Veterans Day brings the nation together to celebrate the individuals who give up the comforts of home to protect and serve the United States. Unfortunately, that celebration also highlights the failures of the federal government to help veterans when they come home.
As of 2013, 8.8 percent of the veterans who have served since September 2001 are unemployed. Two million of the roughly 2.8 million veterans, called Gulf War-era II veterans, are employed. Of that nearly three million, 99.4 percent work in nonagricultural industries, and of those, 68.8 work in private industries. Twenty-eight percent work in government, 16.3 percent being in federal government, and 2.5 percent are self-employed, according to the Bureau of Labor Statistics.
The federal government strives to help veterans, but continues to struggle — and in certain cases fail altogether – to help veterans integrate back into society.
Reports have come out over the last few years detailing the persistent issues the government faces when it tries to hire veterans. These reports show how the system has become increasingly complex and bloated, so much so that it has started to impact work environments. The issues are creating distrust and tension not only between employees and the government, but also between veteran and non-veteran employees.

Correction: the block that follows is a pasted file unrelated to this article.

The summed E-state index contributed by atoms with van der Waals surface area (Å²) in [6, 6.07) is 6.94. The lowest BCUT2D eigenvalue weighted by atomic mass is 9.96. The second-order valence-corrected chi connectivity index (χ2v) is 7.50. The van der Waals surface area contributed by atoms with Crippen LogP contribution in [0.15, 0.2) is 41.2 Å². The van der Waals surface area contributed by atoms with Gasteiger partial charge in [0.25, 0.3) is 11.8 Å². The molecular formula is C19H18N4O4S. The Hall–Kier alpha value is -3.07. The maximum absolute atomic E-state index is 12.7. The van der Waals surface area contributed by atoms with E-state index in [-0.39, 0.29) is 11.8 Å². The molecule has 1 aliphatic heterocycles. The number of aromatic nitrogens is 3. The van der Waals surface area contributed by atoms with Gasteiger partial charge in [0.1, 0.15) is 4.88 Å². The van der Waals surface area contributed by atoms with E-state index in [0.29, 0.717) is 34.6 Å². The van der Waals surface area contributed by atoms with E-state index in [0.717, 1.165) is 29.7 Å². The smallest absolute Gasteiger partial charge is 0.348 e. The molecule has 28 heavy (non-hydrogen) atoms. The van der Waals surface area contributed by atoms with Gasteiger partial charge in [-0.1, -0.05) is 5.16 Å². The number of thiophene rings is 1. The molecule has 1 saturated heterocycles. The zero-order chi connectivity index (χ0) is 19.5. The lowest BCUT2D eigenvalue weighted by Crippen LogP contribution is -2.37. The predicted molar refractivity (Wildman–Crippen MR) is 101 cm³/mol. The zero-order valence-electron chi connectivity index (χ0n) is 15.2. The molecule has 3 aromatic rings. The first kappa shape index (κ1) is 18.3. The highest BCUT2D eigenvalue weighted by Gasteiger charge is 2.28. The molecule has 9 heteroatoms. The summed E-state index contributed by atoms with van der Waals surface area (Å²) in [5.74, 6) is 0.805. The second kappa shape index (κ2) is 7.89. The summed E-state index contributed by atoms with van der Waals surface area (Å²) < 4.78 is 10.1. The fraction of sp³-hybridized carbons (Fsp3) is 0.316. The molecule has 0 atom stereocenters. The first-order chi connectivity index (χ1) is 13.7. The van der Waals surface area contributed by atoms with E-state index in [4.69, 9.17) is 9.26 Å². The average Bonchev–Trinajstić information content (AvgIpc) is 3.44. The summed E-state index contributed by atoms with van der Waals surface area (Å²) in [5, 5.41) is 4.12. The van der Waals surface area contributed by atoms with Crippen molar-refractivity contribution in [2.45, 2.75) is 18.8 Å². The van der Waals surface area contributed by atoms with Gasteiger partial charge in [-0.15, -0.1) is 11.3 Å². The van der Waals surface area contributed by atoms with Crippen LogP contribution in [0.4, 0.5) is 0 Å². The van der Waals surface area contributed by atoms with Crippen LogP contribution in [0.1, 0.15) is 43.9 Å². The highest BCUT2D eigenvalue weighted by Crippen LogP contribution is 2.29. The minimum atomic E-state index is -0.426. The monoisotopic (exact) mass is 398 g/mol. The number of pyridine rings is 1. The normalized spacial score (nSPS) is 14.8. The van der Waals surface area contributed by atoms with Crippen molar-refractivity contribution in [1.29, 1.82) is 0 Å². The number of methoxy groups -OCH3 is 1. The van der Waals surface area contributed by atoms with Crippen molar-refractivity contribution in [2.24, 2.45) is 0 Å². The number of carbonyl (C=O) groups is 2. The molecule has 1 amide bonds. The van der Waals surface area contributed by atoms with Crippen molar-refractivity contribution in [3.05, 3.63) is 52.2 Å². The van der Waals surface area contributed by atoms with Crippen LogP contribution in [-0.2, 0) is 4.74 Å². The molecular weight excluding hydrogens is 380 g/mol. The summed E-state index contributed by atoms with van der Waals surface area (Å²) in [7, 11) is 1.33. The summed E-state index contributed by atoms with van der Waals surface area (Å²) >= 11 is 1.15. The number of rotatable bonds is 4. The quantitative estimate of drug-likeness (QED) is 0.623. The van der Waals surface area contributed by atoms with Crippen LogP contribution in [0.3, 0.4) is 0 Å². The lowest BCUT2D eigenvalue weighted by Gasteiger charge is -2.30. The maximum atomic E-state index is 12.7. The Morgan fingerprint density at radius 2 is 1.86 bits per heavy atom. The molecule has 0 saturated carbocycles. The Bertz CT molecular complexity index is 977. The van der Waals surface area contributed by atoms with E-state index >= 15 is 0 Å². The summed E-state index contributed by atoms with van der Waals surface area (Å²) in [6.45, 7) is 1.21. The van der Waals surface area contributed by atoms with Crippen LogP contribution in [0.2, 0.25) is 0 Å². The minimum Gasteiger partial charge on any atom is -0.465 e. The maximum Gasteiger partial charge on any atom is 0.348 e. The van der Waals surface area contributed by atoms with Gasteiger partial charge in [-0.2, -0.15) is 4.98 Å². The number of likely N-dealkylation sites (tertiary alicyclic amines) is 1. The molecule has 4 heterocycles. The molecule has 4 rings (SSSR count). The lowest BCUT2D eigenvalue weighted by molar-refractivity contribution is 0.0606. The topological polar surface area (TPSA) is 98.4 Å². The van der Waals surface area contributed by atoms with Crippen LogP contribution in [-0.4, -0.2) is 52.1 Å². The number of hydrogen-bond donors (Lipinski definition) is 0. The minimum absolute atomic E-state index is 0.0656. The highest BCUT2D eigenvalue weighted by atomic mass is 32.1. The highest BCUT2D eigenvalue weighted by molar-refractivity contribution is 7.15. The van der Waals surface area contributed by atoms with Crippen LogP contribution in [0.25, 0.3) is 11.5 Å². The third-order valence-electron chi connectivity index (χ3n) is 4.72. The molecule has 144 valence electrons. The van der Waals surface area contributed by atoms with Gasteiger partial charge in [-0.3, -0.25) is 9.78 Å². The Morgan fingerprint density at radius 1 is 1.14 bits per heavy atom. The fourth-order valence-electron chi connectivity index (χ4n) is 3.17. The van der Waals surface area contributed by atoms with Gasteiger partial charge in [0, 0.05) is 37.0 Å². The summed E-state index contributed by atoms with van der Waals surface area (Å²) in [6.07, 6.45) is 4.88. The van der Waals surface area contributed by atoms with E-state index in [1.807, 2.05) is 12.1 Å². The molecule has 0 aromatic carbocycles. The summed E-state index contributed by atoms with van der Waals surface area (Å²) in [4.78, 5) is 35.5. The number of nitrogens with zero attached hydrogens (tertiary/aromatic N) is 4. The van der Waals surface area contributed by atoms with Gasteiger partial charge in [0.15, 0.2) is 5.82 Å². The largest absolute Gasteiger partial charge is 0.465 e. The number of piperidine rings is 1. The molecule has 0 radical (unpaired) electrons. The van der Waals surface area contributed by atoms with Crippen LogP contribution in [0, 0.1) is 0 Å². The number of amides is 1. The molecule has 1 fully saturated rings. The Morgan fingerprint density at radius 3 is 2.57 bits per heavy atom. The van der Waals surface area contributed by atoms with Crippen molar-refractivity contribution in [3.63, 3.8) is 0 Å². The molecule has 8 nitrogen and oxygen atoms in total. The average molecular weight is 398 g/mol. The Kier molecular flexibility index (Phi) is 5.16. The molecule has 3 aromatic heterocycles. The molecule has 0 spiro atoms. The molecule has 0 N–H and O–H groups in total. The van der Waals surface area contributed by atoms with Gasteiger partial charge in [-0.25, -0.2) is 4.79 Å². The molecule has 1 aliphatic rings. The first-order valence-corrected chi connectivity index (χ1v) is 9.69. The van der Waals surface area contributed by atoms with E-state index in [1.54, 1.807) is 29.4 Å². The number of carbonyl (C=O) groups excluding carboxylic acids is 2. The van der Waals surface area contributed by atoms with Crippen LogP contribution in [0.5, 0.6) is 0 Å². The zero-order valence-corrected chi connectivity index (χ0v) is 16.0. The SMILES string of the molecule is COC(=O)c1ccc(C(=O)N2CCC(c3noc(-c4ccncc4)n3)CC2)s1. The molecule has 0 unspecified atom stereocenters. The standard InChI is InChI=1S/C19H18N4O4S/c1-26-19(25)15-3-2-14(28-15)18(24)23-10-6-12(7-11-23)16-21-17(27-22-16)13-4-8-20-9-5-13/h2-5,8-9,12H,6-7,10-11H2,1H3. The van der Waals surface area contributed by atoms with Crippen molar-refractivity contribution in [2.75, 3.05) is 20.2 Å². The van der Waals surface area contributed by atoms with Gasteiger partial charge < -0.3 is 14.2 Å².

The U.S. Merit Systems Protection Board (MSPB), an agency that oversees proper hiring and promoting practices in the government, released an August 2014 report, “Veteran Hiring in the Civil Service: Practices and Perceptions,” criticizing Department of Defense veteran-hiring practices. MSPB raised concerns that the laws and regulations are “extremely complicated,” and “invite misunderstandings, confusion, perceptions of wrongdoing, and possibly actual wrongdoing.”
MSPB conducted a survey in which 6.5 percent of respondents said they observed inappropriate favoritism towards veterans and 4.5 percent reported observing a violation of veterans’ preference rights. The survey also showed that employees who witnessed the violations were less engaged, and more likely to want to leave their agencies.
“If Congress opts to make changes to the laws in the future,” MSPB wrote, “it may be beneficial for congress to consider how complex the system has become and the potential advantages of simplifying the system.”
The private sector has simplified that system, because no hiring system should foster resentment towards the very people it seeks to help.
Courtesy of Daily Caller